Using the Symphony to Teach Symmetry

Don't believe that classical music can be used to help students do better in school? The New Bedford Symphony Orchestra is proving that it can. In a recent concert at the Zeiterion Performing Arts Center, the members of the orchestra gave an integrated concert that showed how classical symphonies can teach students about essential concepts that can help them succeed in other traditional school subjects. They took the concept of symmetry and showed students how it exists in and pervades our daily life. 

Throughout the hour-and-a-half long concert, titled "Agents of the S.D.A." (Symmetry Detection Agency), students and their chaperones were shown how symmetry appeared in nature, in classical music, and in classrooms around their community. The concert is part of a series of annual concerts designed at showing how a concept that is fundamental to music can also be applied to other disciplines, such as mathematics, writing, or the visual arts. This year, their goal was to focus on three different types of symmetry: slide, mirror, and flip. The symphony gave real world examples of each type of symmetry followed with a musical example by a prominent composer in classical music history; for example,  Beethoven's 5th Symphony, which many of you may recognize, was used to demonstrate mirror symmetry:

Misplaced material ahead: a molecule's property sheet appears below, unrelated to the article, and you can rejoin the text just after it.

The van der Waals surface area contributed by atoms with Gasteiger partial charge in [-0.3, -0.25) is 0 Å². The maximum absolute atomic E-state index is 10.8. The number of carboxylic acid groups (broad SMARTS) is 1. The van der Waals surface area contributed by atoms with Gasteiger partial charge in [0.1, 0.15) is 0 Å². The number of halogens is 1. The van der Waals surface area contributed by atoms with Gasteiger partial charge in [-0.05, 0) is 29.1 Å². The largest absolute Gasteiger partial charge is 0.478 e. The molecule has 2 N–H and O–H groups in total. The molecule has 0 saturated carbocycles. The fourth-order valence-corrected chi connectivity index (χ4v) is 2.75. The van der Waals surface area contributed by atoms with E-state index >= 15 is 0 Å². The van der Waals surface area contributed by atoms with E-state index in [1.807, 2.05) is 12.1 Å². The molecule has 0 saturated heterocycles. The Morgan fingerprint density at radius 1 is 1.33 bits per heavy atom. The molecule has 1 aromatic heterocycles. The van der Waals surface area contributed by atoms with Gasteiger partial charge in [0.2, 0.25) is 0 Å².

The concert represents the culmination of months of outreach by the orchestra. Last fall, three NBSO members visited 50 different private, public and parochial schools across the state to perform at assemblies and introduce the concept of symmetry in music. Following that, Terry Wolkovicz, the Volunteer education director for the NBSO,returned to the schools, this time visiting individual classrooms and giving teachers and students, or SDA agents, activities to identify sources of symmetry in their classrooms and schools.

The result: over 8,000 students contributed and showed examples of each type of symmetry using xylophones, toilet paper roles, mustaches and dancing. 

The concert illustrates how classical music can be used to reenforce lessons in the classroom and strengthen skills and concepts learned in seemingly unrelated classes such as English and Geometry:

"Alaina Baptiste, a third grade teacher at the Rodman School in New Bedford, said her 27 students 'absolutely loved' the program and were excited to attend the Zeiterion performance.

'They found symmetry in their reading, writing and math,' she said, adding that the students benefited from having Wolkowicz visit her classroom to reinforce the concept through various fun-filled activities." 

Following the concert, the symphony has garnered attention nationwide from other orchestras interested in creating similar programs and concerts to engage youth and introduce them to classical music. 

Read the full article here on South Coast Today!

Also, if you haven't already, sign up for the New Bedford District Meeting on March 28th, 2014, from 1-2pm here!

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